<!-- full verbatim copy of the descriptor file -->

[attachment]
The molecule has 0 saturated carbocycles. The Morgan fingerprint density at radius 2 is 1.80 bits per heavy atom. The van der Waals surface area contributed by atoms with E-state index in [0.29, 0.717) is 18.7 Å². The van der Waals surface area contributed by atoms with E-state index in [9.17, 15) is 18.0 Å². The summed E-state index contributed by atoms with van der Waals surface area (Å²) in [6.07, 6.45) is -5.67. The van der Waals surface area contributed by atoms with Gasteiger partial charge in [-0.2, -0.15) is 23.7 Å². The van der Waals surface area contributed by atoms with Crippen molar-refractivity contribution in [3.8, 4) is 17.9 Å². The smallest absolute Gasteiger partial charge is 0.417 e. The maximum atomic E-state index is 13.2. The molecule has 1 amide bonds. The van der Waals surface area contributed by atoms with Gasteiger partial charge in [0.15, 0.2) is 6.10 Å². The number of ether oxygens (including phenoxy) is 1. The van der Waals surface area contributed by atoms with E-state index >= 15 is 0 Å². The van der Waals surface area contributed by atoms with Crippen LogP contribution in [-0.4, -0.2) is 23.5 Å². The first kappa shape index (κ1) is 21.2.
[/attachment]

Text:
The molecule has 0 saturated carbocycles. The Morgan fingerprint density at radius 2 is 1.80 bits per heavy atom. The van der Waals surface area contributed by atoms with E-state index in [0.29, 0.717) is 18.7 Å². The van der Waals surface area contributed by atoms with E-state index in [9.17, 15) is 18.0 Å². The summed E-state index contributed by atoms with van der Waals surface area (Å²) in [6.07, 6.45) is -5.67. The van der Waals surface area contributed by atoms with Gasteiger partial charge in [-0.2, -0.15) is 23.7 Å². The van der Waals surface area contributed by atoms with Crippen molar-refractivity contribution in [3.8, 4) is 17.9 Å². The smallest absolute Gasteiger partial charge is 0.417 e. The maximum atomic E-state index is 13.2. The molecule has 1 amide bonds. The van der Waals surface area contributed by atoms with Gasteiger partial charge in [0.15, 0.2) is 6.10 Å². The number of ether oxygens (including phenoxy) is 1. The van der Waals surface area contributed by atoms with E-state index >= 15 is 0 Å². The van der Waals surface area contributed by atoms with Crippen LogP contribution in [-0.4, -0.2) is 23.5 Å². The first kappa shape index (κ1) is 21.2.